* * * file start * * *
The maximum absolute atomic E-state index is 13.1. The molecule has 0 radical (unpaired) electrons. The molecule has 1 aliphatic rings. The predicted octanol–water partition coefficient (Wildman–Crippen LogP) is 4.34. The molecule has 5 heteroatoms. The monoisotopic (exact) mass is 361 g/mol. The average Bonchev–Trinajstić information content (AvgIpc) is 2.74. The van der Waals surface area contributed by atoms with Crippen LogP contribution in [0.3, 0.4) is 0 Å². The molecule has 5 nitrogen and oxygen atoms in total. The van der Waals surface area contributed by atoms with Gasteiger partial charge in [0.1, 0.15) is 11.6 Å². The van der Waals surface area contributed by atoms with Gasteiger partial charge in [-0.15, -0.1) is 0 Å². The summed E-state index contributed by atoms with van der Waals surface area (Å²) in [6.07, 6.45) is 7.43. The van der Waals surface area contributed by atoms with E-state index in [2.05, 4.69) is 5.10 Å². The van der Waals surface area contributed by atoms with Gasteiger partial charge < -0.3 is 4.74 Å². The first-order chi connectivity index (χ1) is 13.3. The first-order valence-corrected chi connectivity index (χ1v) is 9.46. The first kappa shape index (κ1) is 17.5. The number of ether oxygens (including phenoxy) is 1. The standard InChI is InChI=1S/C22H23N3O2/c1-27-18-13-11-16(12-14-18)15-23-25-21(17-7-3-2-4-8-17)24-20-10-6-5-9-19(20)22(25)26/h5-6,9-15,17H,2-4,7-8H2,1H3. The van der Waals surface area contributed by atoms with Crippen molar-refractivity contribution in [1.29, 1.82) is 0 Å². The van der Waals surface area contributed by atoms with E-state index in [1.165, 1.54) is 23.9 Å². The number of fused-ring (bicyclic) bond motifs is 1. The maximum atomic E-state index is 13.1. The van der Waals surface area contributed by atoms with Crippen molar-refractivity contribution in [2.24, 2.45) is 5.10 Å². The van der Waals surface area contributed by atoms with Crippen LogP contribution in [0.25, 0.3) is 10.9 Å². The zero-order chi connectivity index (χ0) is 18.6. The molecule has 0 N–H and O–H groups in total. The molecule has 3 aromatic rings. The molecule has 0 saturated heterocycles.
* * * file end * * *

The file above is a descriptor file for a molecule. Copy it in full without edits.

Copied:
The maximum absolute atomic E-state index is 13.1. The molecule has 0 radical (unpaired) electrons. The molecule has 1 aliphatic rings. The predicted octanol–water partition coefficient (Wildman–Crippen LogP) is 4.34. The molecule has 5 heteroatoms. The monoisotopic (exact) mass is 361 g/mol. The average Bonchev–Trinajstić information content (AvgIpc) is 2.74. The van der Waals surface area contributed by atoms with Crippen LogP contribution in [0.3, 0.4) is 0 Å². The molecule has 5 nitrogen and oxygen atoms in total. The van der Waals surface area contributed by atoms with Gasteiger partial charge in [0.1, 0.15) is 11.6 Å². The van der Waals surface area contributed by atoms with Gasteiger partial charge in [-0.15, -0.1) is 0 Å². The summed E-state index contributed by atoms with van der Waals surface area (Å²) in [6.07, 6.45) is 7.43. The van der Waals surface area contributed by atoms with E-state index in [2.05, 4.69) is 5.10 Å². The van der Waals surface area contributed by atoms with Gasteiger partial charge < -0.3 is 4.74 Å². The first-order chi connectivity index (χ1) is 13.3. The first-order valence-corrected chi connectivity index (χ1v) is 9.46. The first kappa shape index (κ1) is 17.5. The number of ether oxygens (including phenoxy) is 1. The standard InChI is InChI=1S/C22H23N3O2/c1-27-18-13-11-16(12-14-18)15-23-25-21(17-7-3-2-4-8-17)24-20-10-6-5-9-19(20)22(25)26/h5-6,9-15,17H,2-4,7-8H2,1H3. The van der Waals surface area contributed by atoms with Crippen molar-refractivity contribution in [1.29, 1.82) is 0 Å². The van der Waals surface area contributed by atoms with E-state index in [1.165, 1.54) is 23.9 Å². The number of fused-ring (bicyclic) bond motifs is 1. The maximum atomic E-state index is 13.1. The van der Waals surface area contributed by atoms with Crippen molar-refractivity contribution in [2.24, 2.45) is 5.10 Å². The van der Waals surface area contributed by atoms with Crippen LogP contribution in [0.25, 0.3) is 10.9 Å². The zero-order chi connectivity index (χ0) is 18.6. The molecule has 0 N–H and O–H groups in total. The molecule has 3 aromatic rings. The molecule has 0 saturated heterocycles.